A TYPICAL NIGERIAN MALADY

In the Nigerian parlance, the term wahala represents problems or serious trouble. ‘No wahala’ on the other hand means an absence of either. No wahala is a rather popular phrase today and is readily bandied by a lot of Nigerians.We use it to signify that all is well and to show that things are going on fine.

Is it really true that our lives are problem free? Or is it just a sign of the unbounded optimism of the average Nigerian? Or are we are just brandishing empty epithets which we do not really believe in? Whatever the case, it is quite baffling to me when we respond in this manner.

It is stating the obvious saying that Nigeria is full of anomalies and inconsistencies. Maybe our response is because of our deeply religious nature, which generally has no bearing on how we behave. We probably have been indoctrinated from childhood in one the various religions that dominate the country. We are thus taught to make positive confessions, especially if we are members of a particular religion. We therefore refuse to see and speak any evil. Part of it may also be cultural, as most parts of the nation do not believe in speaking ill of the dead.

I rather think it portrays us as a people living in denial, because the first step towards solving any problem, is acknowledging the problem exists. A Christian, who’s obviously weak and ill, will tell you I am strong, believing it’s a sign of faith, while a deprived and poverty stricken Muslim will tell you it’s the will of Allah. God thus promotes disease and poverty if you critically analyse it.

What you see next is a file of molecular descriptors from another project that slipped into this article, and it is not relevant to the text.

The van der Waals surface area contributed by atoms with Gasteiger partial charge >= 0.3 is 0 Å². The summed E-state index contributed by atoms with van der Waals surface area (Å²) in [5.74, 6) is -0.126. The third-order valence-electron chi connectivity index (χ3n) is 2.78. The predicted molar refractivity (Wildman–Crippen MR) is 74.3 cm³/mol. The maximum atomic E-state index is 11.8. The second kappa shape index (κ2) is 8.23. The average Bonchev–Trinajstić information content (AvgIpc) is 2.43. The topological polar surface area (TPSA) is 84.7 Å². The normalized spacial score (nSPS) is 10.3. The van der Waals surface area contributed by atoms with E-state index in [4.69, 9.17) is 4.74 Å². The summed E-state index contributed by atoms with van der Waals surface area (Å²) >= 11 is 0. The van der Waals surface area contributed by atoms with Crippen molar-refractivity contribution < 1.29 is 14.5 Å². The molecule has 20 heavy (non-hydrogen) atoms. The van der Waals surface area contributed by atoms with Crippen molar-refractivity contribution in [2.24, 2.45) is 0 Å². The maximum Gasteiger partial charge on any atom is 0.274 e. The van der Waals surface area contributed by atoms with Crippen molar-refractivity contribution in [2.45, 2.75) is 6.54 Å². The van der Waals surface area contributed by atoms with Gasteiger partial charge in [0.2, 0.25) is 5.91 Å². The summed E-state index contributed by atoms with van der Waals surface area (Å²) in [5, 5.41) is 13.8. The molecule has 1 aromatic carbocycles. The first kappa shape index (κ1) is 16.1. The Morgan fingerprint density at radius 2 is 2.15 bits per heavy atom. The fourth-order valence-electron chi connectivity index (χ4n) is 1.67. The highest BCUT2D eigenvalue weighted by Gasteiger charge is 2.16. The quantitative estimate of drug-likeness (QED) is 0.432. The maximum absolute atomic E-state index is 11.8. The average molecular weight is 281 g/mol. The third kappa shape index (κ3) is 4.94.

Our lives and society are trouble filled yet we go about with the attitude that nothing is amiss. Acknowledging our problems is not a sign of weakness or lack of faith as we have been taught to believe. Rather it shows an abiding faith and presence of mind, that something is wrong and needs urgent fixing. Showing such faith, we then take steps to tackle the problem(s).

We seem to be afraid as a people to admit that something is not right with our lives. As if such admission is symptomatic with failure. Failure actually results from not taking action when it is necessary to do so and taking action begins with acknowledging that all is not well.

This sort of attitude also leads to making excuses for failures when they occur. We become superstitious and use all sorts of platitudes to explain why we failed, rather than accepting blame for our acts of omission or commission. We should not be like the ostrich which buries its head in sand, believing that it is hiding from danger.

As the popular song by P-Square goes, Wahala de!

Piece written by Oke Okpomo

Okpomoy2k@yahoo.com  Follow him on twitter@kpomskerio

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